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Flashcards in Sex hormones and disease Deck (29):
1

Briefly describe the release and regulation of sex hormones?

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2

Describe the synthesis of the sex hormones?

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3

Which enzymes are potential targets in the synthesis of sex hormones?

Aromatase (testosterone > oestradiol and androstenedione > oestrone)

5a reductase (testosterone > dihydrotestosterone)

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4

Describe the clinical uses of oestrogens?

Children: hypogonadism

Adults: primary amenorrhoea, contraception, menopause

5

Describe the benefits and risks associated with postmenopausal hormone therapy?

BENEFITS

Improved bone density
Relief from flushes, fatigue and vaginal dryness
Reverses atrophy of vulva, vagina and urethra
Improved sleep
Reduced incidence of colorectal cancers 
Reduced CHD incidence
Possible reduced incidence of Alzheimer's

RISKS

Breast tenderness, nausea, fluid retention
Increased risk breast and uterine cancer
Increased risk of thromboembolism/stroke

6

How do the benefits and risks of postmenopausal hormone therapy weigh up?

Benefits believed to outweigh risks

7

Describe the mechanism of action of oestrogen?

Cross membrane > activates cytoplamic receptors > homodimers formed > homodimers interact with EREs in nucleus > gene activation/repression

Potential to form heterodimers with different transcription factors > activate signalling in different ways

Receptor may be located on the membrane > fast actions 

 

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8

Why are some of the actions of oestrogen rapid, whilst others are slower?

Fast actions as a result of binding membrane receptors 

Slower actions associated with intracellular receptors

9

Describe different ways in which the signalling of oestrogen may be altered?

Different receptor location

Interaction with different transcription factors 

Different receptor subtypes

10

Describe how oestrogen is thought to be involved with breast cancer?

Binding to ER stimulates growth

Binding to ER also switches on progesteron receptor > growth and differentiation 

 

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11

Describe the ER and PR receptor levels in breast cancer?

Pre-menopausal: 60-65% ER/PR +ve

Post-menopausal: 70-75% ER/PR +ve

12

What are SERMs?

What are they used for?

Selective oestrogen receptor modulators

Oestrogen blockade > application in breast cancer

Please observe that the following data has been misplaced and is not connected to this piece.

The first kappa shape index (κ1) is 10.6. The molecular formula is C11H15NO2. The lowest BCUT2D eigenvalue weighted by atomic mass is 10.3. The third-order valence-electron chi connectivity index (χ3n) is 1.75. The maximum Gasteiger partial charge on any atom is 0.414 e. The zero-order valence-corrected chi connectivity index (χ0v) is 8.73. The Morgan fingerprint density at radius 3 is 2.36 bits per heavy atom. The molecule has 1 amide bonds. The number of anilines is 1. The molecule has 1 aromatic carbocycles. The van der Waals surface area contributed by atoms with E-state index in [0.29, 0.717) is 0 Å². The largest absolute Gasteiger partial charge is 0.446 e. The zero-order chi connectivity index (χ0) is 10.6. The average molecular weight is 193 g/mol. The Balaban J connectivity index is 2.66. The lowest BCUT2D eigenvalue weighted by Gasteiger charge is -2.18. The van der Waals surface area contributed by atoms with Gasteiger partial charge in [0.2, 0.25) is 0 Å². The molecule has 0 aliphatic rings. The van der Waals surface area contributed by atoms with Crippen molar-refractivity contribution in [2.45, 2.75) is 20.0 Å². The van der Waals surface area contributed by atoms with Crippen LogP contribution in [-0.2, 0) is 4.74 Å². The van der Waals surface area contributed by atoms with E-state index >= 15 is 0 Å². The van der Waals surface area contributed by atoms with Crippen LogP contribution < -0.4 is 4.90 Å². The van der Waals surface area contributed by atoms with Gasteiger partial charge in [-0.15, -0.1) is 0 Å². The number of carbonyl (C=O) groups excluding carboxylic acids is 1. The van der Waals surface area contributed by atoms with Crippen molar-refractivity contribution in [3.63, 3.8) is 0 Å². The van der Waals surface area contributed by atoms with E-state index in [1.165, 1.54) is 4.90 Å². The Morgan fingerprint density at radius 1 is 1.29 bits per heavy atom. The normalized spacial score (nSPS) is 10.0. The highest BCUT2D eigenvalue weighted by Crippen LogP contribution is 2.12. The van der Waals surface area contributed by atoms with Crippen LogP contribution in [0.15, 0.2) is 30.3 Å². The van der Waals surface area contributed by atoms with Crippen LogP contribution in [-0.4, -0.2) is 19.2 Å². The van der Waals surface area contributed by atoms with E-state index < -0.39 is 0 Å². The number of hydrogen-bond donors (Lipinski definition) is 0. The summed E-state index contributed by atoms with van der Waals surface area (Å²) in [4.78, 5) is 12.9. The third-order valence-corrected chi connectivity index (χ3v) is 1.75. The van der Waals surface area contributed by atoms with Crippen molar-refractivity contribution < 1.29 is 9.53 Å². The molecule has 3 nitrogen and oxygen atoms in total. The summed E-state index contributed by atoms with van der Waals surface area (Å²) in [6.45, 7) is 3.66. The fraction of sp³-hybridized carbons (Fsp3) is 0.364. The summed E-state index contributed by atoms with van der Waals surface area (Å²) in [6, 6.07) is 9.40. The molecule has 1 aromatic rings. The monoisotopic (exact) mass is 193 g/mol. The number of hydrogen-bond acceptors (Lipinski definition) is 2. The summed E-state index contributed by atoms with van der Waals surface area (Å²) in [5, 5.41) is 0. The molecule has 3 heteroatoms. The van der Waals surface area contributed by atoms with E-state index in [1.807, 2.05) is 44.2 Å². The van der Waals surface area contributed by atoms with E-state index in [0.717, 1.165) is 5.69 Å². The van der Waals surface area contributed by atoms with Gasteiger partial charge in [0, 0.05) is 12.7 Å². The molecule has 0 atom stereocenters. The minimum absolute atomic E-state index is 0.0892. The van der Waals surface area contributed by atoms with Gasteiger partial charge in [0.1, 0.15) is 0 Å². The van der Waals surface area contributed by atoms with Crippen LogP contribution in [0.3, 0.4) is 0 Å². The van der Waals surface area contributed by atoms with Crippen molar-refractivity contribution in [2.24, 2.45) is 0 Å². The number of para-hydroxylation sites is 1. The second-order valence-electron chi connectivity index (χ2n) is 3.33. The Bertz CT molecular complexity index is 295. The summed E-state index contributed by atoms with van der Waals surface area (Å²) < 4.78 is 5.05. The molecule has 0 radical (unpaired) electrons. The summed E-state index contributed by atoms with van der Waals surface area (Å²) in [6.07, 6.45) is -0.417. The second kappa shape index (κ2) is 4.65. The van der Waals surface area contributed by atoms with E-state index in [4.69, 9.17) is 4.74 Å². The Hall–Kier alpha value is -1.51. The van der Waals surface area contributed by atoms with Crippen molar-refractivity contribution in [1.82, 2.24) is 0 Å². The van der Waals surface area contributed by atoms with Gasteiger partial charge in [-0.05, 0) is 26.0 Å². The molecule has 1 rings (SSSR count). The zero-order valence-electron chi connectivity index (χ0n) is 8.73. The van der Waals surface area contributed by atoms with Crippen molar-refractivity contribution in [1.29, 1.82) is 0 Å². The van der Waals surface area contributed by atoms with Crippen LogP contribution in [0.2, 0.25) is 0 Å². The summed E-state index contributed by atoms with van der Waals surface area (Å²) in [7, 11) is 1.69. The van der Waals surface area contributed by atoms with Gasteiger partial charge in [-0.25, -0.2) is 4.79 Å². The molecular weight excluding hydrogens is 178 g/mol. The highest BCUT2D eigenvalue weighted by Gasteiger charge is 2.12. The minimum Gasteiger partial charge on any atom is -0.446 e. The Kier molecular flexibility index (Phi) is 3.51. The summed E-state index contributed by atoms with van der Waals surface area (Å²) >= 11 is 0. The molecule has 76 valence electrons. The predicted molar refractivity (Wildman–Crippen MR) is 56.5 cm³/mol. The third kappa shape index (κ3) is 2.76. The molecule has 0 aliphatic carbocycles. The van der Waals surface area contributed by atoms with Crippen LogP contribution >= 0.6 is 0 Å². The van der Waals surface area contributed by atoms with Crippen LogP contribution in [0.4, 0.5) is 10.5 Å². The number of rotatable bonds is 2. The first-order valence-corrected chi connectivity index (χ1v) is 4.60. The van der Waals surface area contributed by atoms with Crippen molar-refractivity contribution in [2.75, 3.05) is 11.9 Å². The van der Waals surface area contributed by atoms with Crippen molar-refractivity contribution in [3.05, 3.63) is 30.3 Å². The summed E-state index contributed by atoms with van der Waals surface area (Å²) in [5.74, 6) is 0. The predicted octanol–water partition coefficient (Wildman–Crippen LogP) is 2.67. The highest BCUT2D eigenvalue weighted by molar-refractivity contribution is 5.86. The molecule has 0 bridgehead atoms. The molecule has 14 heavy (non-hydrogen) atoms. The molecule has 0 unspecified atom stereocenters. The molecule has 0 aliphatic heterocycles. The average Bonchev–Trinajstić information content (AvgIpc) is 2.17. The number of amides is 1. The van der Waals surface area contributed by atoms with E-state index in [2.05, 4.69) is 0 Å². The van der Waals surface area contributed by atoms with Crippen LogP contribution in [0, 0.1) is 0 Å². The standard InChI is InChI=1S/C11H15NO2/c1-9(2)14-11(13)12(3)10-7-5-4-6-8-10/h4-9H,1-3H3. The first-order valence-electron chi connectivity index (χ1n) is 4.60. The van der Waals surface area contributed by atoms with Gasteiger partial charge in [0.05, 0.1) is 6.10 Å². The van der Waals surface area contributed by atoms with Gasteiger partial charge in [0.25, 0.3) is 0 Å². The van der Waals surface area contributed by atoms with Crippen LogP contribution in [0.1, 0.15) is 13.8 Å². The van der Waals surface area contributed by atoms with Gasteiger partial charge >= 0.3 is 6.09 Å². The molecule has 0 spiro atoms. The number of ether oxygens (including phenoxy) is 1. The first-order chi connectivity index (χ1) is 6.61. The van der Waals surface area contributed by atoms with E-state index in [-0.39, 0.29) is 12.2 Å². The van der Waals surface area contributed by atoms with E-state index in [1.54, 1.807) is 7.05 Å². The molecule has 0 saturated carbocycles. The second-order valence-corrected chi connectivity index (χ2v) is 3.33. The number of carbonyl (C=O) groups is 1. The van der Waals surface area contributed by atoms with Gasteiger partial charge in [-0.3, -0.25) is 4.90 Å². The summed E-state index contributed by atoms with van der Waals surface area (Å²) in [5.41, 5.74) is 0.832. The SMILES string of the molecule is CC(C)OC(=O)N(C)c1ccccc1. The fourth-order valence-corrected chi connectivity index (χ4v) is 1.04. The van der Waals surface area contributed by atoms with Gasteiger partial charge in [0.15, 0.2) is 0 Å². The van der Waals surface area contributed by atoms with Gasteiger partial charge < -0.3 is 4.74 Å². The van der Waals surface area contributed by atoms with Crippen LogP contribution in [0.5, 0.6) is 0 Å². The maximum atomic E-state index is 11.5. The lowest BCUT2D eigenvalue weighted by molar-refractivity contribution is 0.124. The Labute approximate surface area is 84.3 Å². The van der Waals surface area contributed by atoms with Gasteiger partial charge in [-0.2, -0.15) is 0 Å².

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13

What is tamoxifen and what is it used for?

Partial agonist at oestrogen receptors 

Palliative treatment of metastatic breast cancer
Adjuvant after lumpectomy

14

Describe the adverse effects of tamoxifen?

Endometrial hyperplasia, polyps and cancer
Thromboembolic events
Thrombocytopenia
Ocular toxicity
Menopausal symtpoms

Resistance > tumours may recur

15

What is exemestane?

What is it used for?

Aromatase inhibitor

Decrease oestrogen production > inhbit receptor activation > applications in breast cancer to improve disease free survival after tamoxifen

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16

Describe the adverse effects of aromatase inhibitors?

Increased bone loss and fracture risk
Increased arthralgia
Potential poorer lipid profile, hepatic steatosis and metabolic syndrome
Menopausal signs

17

Describe the effect of androgens?

Anabolic and masculinising effects in males and females

18

Which androgens are synthesised in males and females?

Testosterone and dihydrotestosterone

19

Where are androgen receptors located?

Nucleus

20

Describe the process of androgen receptor activation?

Testosterone released from SHBG > enters cell > converted to DHT by 5a reductase > binds nuclear and cytoplasmic androgen receptors > gene transcription

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21

Describe the actions of testosterone and dihydrotestosterone?

TESTOSTERONE
Gonadotrophin release
Spermatogenesis
Sexual differentiation
Anabolic effects

DHT
Prostate development
External virilisation
Sexual maturation

22

Describe the therapeutic uses of androgens?

Androgenic: hypogonadism

Anabolic: senile osteoporosis, recovery from surgery and chronic diseases

Growth: pituitary dwarfism

Endometriosis

23

Describe the non-therapeutic uses of androgens?

Increase lean body mass

Muscle strength

Aggressiveness

24

Describe the adverse effects of androgens?

Increase LDL, decrease HDL

Females: acne, facial hair, deep voice, male pattern baldness, excessive muscle development and menstrual irregularities

Males: priapism (penis stays erect), impotence, decreased spermatogenesis, gynaecomastia

Children: premature closure of epiphyseal plates, abnormal sexual maturation

 

25

Which antiandrogens are available?

Receptor antagonists: cyproterone, flutamide

5a reductase inhibitors: finasteride

26

What is cyproterone?

What is it used for?

Androgen receptor antagonist

Used in prostate cancer in males and androgenisation in females

27

What is flutamide?

What is it used for?

Androgen receptor antagonist

Used for metasatic prostate cancer 

28

What is finasteride?

What is it used for?

5a reductase inhibitor

Used for benign prostatic hypertrophy and hair loss

29

Give a brief summary of the drugs that can be used to block sex hormones, including their targets?

Aromatase inhibitor: exemestane

5a reductase inhibitor: finasteride

Oestrogen receptor blockers: tamoxifen, raloxifene, fulvestrant

Androgen receptor blockers: cyproterone, flutamide

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